For these reasons, a thorough quality check is always tied to a process analysis. Where can rule violations or bottlenecks occur in production? Is data consistent? What document-generating systems are subject to frequent updates? Do these modifications affect document creation at all? The answers ultimately determine what type of check is needed at what point during document processing. Processors and specialist users must be included in that analysis so the entire CCM document cycle can be examined for possible vulnerability points.

PDF Formats Comparison

Below you will learn which different PDF formats exist or how these different types of documents can be compared:


Portable Document Format PDF is a platform-independent document format developed by Adobe Systems and is a public standard. Due to the numerous possibilities for converting different file formats into PDF while largely retaining the original layout, the availability of free PDF readers for all common operating systems and the scalability of the display, the format has become widely used.


PDF/A is a format for long-term archiving, standardized by the International Organization for Standardization (ISO).


PDF/A-1 describes the use of PDF documents for long-term archiving of electronic documents based on PDF version 1.4. The ISO standard ISO 19005-1:2005 specifies which requirements a PDF document must meet to be a standard-compliant PDF/A document.

PDF/A-1 distinguishes between two different levels of conformance:

  • PDF/A-1b for unambiguous visual reproducibility.
  • PDF/A-1a for both unambiguous visual reproducibility and structuring of the document content.

PDF/A-2 describes the use of PDF documents for long-term archiving of electronic documents based on PDF version 1.7. The ISO standard ISO 19005-2:2011 specifies which requirements a PDF document must meet to be a standard-compliant PDF/ A-2 document. PDF/A-1 documents retain their validity; PDF/A-1 compliant files also meet the requirements of the corresponding PDF/A-2 conformance level.

PDF/A-2 distinguishes between three different conformity levels:

  • PDF/A-2b: minimum requirement for a PDF/A-2 file
  • PDF/A-2a: fully meets all requirements of ISO 19005-2
  • PDF/A-2u: beyond 2b, all text is mapped in Unicode.

PDF/A-3 describes the use of PDF documents for long-term archiving of electronic documents based on PDF version 1.7. The ISO standard ISO 19005-3:2012 specifies which requirements a PDF document must meet to be a standard-compliant PDF/ A-3 document. PDF/A-1 and PDF/A-2 documents remain valid; PDF/A-1 compliant files also meet the requirements of the corresponding PDF/A-2 and PDF/A-3 conformance level.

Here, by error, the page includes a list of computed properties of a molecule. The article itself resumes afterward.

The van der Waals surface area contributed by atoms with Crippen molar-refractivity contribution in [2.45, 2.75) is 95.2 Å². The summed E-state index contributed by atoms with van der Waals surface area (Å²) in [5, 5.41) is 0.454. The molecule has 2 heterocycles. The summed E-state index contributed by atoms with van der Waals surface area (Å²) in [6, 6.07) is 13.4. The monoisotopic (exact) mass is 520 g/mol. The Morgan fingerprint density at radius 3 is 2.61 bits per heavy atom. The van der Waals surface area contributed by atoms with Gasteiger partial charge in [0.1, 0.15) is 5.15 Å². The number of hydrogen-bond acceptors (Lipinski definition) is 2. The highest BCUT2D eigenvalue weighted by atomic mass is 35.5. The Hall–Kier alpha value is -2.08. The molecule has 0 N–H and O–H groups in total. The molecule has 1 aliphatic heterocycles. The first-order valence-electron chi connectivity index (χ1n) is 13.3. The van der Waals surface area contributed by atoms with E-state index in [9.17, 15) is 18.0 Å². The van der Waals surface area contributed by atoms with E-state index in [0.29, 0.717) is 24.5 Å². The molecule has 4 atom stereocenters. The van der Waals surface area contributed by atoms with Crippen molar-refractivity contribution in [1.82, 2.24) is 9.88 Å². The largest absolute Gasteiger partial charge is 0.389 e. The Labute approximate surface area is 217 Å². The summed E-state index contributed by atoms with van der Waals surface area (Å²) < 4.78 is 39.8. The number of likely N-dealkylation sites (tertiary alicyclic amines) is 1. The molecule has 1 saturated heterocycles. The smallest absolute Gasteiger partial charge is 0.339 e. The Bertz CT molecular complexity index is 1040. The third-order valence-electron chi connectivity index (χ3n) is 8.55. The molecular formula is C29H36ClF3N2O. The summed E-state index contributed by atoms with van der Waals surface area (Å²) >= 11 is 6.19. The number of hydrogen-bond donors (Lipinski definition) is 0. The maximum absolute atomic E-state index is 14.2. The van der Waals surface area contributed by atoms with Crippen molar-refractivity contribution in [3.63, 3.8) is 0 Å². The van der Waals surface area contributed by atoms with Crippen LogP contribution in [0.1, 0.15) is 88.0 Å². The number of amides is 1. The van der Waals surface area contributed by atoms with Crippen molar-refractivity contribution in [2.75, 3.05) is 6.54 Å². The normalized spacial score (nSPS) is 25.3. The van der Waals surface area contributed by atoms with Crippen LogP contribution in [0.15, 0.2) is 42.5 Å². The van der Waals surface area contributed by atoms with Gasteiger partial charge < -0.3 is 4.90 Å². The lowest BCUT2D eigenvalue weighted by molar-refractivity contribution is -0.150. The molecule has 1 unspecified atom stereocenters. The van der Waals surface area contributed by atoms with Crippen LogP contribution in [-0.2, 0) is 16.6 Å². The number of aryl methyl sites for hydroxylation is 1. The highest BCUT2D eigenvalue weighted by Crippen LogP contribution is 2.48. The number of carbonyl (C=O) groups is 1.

PDF/A-3 differs from PDF/A-2 in the following essential point: any file attachments may be added to a valid PDF/A-3 document. The file attachment itself does not have to be PDF/A-compliant and is not taken into account during validation. This makes it possible, for example, to add the relevant output document, e.g. an XML document, to a PDF/A-3 document. The attached file can be associated with the entire PDF/A-3 document or a part of it, and the relationship of the attached document to the PDF/A-3 document must be specified.


PDF/E is a special PDF format for engineering that offers, among other things, the ability for interactive 3D display, e.g. in order to be able to view construction drawings interactively on the computer. PDF/E has been standardized by the International Organization for Standardization (ISO) as ISO 24517.

Since mid-2010, the corresponding plugin for Adobe Acrobat has been produced by the company Tetra4D.


PDF/UA is a way to create accessible PDF documents. Accessible PDF documents not only offer advantages for people with impaired vision, but also create the prerequisite for texts to flow around objects correctly and thus output correctly on small display devices.

PDF/UA documents have the following features:

  • PDF/UA markup (version information).
  • dc:title entry in the metadata
  • The semantic structure of the document must be specified (Tagged PDF)
  • The language of the document must be specified, as well as any deviating languages of individual text passages
  • Alternative descriptions must be provided for all non-textual content of the document, e.g. images.
  • The long forms of all abbreviations must be specified.
  • Identified artifacts
  • No use of visual aids such as blinking or flickering
  • No exclusive use of contrast, color, or layout to convey information
  • Embedded fonts

PDF/VT defines the use of PDF as an exchange format optimized for variable data printing (VDP) and transactional printing. This makes PDF/VT, which was published as an ISO standard in 2010, the first VDP format to enable modern ICC-based color management via the use of ICC output intents. By means of the Document Part Metadata concept, the selection of variable data, e.g. from databases, based on metadata is made possible.


The ISO standards published under the name PDF/X describe which properties PDF files must fulfill in order to be used as print templates. Using PDF/X can prevent or reduce problems when exchanging PDF files between DTP programs and the print shop.

Compliance with PDF/X requirements can be checked by means of the so-called preflight. The Media Standard Print, which defines a process standard for offset printing and specifies how print data should look, recommends PDF/X as the format for proofs.

PDF/X is described in ISO standards 15929 and 15930.